Reforms to Preference Recovery under 11 U.S.C. § 547

Procedural preference reforms start with the premise that although the theory and substance of the preference power are sound, the practice of preference recovery is somewhat flawed. The argument is that section 547 leads to abusive preference recovery suits by bankruptcy trustees who bring actions indiscriminately, without properly analyzing the creditor’s available defenses, and to obtain settlements by creditors because of the litigation costs associated with defending these actions.

There is a dearth of authority or statistics on preference abuses. For example, the perception of certain preference actions is that a trustee (or in rare instances, a debtor in possession) sends out a blanket complaint to virtually every creditor, particularly trade creditors, who received any payment within ninety days of the petition date. The trustee would have done little to no prior investigation other than to review the debtor’s check register and would have made no effort to determine whether the creditors have any valid defenses. Given the small amount of money at stake, it is rarely cost-effective for the creditor to contest the action, especially if the creditor is located in another state. As a result, those creditors are led to settle the action regardless of its merits.

The tension, therefore, is to develop efficient procedures to restrain abusive litigation techniques by the trustee without interfering with the policy goals of the preference power itself, which can be summed up as equality of treatment of creditors.

Proposals to the Commission on preference reforms have centered on the limited area involving smaller trade creditors from whom recovery of prepetition payments were sought by debtors in possession or trustees as avoidable preferences. In these instances there is, at times, a disincentive for such creditors to defend rather than settle the actions because (i) the amount sought is relatively small (cost of defending could be greater) and (ii) the bankruptcy court is in a distant location making it more costly to defend. It has also been noted that in chapter 7 cases converted from chapter 11, a fair amount of time had elapsed from the payment and chapter 11 petition date to the date recovery was sought by the chapter 7 trustee. In such instances, the demand could come as a surprise as well as long after the transaction was considered closed.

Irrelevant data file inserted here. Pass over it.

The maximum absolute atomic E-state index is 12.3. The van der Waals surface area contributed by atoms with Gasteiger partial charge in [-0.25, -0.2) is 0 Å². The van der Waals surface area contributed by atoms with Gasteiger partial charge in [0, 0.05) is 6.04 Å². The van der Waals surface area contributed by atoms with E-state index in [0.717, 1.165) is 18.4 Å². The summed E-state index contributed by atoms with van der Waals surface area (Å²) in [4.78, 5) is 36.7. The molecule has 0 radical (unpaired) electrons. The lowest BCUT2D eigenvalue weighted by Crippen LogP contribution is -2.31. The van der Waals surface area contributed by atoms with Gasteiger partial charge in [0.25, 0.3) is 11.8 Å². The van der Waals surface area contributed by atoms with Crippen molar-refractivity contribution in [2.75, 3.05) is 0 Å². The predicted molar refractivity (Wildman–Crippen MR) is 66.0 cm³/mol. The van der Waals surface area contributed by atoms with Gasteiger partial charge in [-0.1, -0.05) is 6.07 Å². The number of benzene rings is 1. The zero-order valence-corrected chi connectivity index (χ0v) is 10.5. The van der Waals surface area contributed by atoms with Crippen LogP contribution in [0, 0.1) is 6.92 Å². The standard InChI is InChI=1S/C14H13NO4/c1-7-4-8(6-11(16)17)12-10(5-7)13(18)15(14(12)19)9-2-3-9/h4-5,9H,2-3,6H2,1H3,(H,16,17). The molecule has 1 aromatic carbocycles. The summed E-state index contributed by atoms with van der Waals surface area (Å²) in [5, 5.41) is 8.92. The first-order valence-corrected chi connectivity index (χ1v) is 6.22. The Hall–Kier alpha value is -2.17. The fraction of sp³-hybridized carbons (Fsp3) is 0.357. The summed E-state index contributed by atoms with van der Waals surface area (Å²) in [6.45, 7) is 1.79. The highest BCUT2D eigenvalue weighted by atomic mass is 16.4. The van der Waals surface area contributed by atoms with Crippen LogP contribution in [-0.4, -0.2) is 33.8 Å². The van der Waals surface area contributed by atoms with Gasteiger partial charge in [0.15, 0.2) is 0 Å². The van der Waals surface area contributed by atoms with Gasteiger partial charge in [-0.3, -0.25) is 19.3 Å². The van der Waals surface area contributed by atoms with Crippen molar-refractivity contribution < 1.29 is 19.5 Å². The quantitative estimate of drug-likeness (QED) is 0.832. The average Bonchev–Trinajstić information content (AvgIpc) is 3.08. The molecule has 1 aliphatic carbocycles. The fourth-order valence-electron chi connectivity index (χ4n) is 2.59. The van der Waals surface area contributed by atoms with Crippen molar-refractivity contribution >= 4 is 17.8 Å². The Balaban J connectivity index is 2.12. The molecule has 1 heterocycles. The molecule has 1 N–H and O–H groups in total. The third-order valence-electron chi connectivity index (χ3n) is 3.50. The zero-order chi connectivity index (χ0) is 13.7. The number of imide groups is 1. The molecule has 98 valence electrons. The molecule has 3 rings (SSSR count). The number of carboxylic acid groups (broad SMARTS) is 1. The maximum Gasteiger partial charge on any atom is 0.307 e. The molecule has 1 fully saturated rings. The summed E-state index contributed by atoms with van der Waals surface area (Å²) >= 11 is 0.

Possible solutions to these problems include (1) placing a dollar amount below which a payment to a business creditor (trade creditor, supplier) would not be voidable; and (2) placing a dollar amount below which any action to recover a preference would have to be brought in the district where the creditor is located. The American Bankruptcy Institute provided the Commission with the results of a survey it took of attorneys as well as credit managers canvassing a variety of preference experiences. The survey results provided support for these solutions to address the problems faced by smaller trade creditors.

Preference Proposal #1: Minimum Threshold Requirement

Section 547 should provide that $5,000 is the minimum aggregate transfer to a noninsider creditor that must be sought in a nonconsumer debt preference avoidance action.

Reasons for the Change

The Proposal is an effort to protect smaller trade creditors (i) who are most prone to abusive litigation tactics, and (ii) who are also least likely to have received a significant preference that would imperil the policies underlying the preference power. Raising the minimum aggregate transfer sought to $5,000 is consistent with current preference policies. Aggregate transfers of less than that amount are unlikely to create a substantial deviation from equality of treatment for creditors and it is doubtful that such a small transfer would pose a significant threat of premature scavenging of the estate’s assets. The Proposal does not affect the recovery of any transfer to an insider during the one year preference period. By increasing the minimumaggregate transfer that must be sought in a preference recovery, the Proposal increases the likelihood that any amounts recovered will benefit creditors and not simply the trustee and his professionals.

Competing Considerations

It may be argued that in small business cases, a $5,000 preference floor would virtually eliminate any preference litigation, because there are rarely transfers of that size.